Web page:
“If you have money and a nurse to look after you, you could live by taking heroin like a jolly good cigar. I don’t recommend it.” This is just one of many, many insights from Ridley Scott’s flat-out commentary on his New York dope-opera. Also on the chat-track, the writer Steven Zaillian reveals it took him 18 months to ink the first draft. No wonder – the true-life rise and fall of ’70s Harlem kingpin Frank Lucas (Denzel Washington) is epic, alright. Building a drug empire using killer market force, Lucas smuggled pure heroin throughout the Vietnam war by – in an irresistible metaphor – stowing the drug in the flag-wrapped and homeward-bound coffins of dead US soldiers.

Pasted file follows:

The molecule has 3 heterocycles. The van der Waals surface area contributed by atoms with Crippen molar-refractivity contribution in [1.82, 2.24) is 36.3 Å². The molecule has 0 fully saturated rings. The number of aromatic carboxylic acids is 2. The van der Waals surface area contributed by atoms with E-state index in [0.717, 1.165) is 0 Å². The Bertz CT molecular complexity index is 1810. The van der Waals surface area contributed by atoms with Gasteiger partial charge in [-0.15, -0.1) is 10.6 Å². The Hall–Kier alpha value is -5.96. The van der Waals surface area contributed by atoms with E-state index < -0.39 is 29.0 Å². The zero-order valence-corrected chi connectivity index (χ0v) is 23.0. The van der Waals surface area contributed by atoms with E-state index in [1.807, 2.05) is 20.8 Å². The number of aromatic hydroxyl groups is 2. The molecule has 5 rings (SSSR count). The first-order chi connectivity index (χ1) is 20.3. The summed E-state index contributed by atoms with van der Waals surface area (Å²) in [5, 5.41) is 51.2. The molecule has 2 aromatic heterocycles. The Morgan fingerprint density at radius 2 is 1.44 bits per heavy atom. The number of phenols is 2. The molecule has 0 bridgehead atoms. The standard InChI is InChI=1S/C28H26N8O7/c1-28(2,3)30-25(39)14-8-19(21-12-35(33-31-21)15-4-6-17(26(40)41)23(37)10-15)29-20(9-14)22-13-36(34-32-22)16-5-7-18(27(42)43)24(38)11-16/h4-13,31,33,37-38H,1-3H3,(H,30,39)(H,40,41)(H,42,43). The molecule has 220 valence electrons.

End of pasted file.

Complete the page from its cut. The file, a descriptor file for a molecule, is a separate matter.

Both the one and two-disc editions sport theatrical and extended cuts (18 extra minutes, so grab another cushion). Neither version quite manages to seamlessly mesh Lucas’ compelling story with that of Richie Roberts (Russell Crowe), the cop on his tail, but Scott’s period stylistics and slick technique combine to create a classy thriller that apes the street-grit authenticity of Serpico, The Godfather and The French Connection. Meanwhile, a truly magnetic Washington leads one of the best supporting casts in years ( Josh Brolin, Chiwetel Ejiofor, Cuba Gooding Jr).
Best on the two-disc edition’s 78-minute Making Of and Case Files are the fascinating interviews with the real Roberts and Lucas, who recalls a time when he could make a million dollars a day on the street. Cast and crew are also on hand, discussing the script, editing, sound and how hard it is to run up stairs in Levi 501s.